PM postpones gas vote after failing to clinch majority
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PM postpones gas vote after failing to clinch majority

Coalition’s scramble to pass controversial bill on offshore drilling is unsuccessful; Netanyahu may make details of deal public

Prime Minister Benjamin Netanyahu at the Knesset on June 29, 2015 (Hadas Parush/Flash90)
Prime Minister Benjamin Netanyahu at the Knesset on June 29, 2015 (Hadas Parush/Flash90)

A parliamentary vote on a controversial natural gas deal was postponed indefinitely late Monday night, after Prime Minister Benjamin Netanyahu failed to cobble together a Knesset majority to pass the legislation.

Netanyahu was considering publishing the full details of the economic proposal in the coming days, in an effort to garner support for the motion.

The Knesset had initially been set to vote Monday evening on Sunday’s cabinet decision exempting the natural gas industry from antitrust laws — a move that has caused public uproar. But Netanyahu was pushed into the defensive after members of his own coalition threatened to abstain from the vote, citing conflicts of interest.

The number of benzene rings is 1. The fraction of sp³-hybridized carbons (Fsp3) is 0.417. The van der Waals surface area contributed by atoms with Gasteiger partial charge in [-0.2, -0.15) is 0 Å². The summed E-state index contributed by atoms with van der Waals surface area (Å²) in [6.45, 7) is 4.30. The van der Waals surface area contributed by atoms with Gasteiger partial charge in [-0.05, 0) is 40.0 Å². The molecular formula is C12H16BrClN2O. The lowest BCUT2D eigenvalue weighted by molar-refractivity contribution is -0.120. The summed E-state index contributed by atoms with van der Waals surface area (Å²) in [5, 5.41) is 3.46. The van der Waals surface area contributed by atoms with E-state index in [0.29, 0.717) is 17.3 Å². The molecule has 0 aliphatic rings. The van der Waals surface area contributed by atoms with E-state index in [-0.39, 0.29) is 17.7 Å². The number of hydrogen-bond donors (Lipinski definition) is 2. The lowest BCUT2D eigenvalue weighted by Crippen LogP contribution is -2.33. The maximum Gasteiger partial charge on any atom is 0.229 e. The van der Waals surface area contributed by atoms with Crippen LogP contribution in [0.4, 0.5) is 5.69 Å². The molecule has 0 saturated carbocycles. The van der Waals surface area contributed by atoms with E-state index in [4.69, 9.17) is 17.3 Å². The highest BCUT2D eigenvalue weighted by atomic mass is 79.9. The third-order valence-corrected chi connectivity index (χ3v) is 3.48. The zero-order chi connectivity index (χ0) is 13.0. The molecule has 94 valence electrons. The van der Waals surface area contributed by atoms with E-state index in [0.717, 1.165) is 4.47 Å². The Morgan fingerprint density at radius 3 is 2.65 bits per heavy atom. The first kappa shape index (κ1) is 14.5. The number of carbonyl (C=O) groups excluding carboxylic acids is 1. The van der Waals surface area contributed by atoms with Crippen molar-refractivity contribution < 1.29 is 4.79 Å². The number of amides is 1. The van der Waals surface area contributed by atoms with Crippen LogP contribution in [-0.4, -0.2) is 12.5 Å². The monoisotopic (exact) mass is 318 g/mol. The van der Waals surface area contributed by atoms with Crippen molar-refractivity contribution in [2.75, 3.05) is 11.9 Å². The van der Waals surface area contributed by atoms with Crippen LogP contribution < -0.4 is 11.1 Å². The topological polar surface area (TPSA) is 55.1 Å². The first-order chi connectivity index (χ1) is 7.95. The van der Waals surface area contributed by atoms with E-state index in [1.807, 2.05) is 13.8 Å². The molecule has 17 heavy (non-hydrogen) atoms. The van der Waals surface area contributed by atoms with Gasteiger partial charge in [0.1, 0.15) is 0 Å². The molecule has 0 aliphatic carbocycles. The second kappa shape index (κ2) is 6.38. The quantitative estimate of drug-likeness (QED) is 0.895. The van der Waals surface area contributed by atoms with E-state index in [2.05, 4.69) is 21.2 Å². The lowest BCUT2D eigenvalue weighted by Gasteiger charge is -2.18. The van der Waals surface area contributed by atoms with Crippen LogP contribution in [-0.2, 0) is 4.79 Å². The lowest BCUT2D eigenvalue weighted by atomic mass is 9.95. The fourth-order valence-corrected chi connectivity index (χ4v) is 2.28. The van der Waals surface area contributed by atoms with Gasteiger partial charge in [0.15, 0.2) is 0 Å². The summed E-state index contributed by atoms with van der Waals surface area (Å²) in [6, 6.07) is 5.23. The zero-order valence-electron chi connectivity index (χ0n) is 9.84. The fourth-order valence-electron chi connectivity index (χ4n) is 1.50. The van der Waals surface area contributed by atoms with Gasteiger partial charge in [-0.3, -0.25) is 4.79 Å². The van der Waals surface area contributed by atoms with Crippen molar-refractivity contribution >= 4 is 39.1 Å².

Kulanu ministers Moshe Kahlon and Yoav Galant, as well as Likud minister Haim Katz, had said they could not participate in the vote due to their ties to the gas industry. The three stood firm in their refusal despite being cleared by legal advisers. Netanyahu, who holds a wafer-thin majority in the Knesset (61 of 120 members), could not afford to hold the vote without them.

Members of the opposition had said they would vote against the motion due to the government’s lack of transparency on its details. The opposition’s Yisrael Beytenu initially said it would back the vote, providing the prime minister a possible lifeline. But party leader Avigdor Liberman later pulled his support.

The Tamar natural gas field off the coast of Ashkelon (photo credit: Moshe Shai/FLASH90)
The Tamar natural gas field off the coast of Ashkelon (photo credit: Moshe Shai/FLASH90)

Though Liberman said he agreed with the legislation “in principle,” he said he would not be used as a crutch by Netanyahu to bypass internal coalition problems.

Liberman’s eleventh-hour withdrawal forced the premier into hours of negotiations with the abstaining ministers, but no amount of political wrangling — including a threat to make the issue a vote of confidence in the government — could help. The vote was first pushed to 2 a.m. and later cancelled.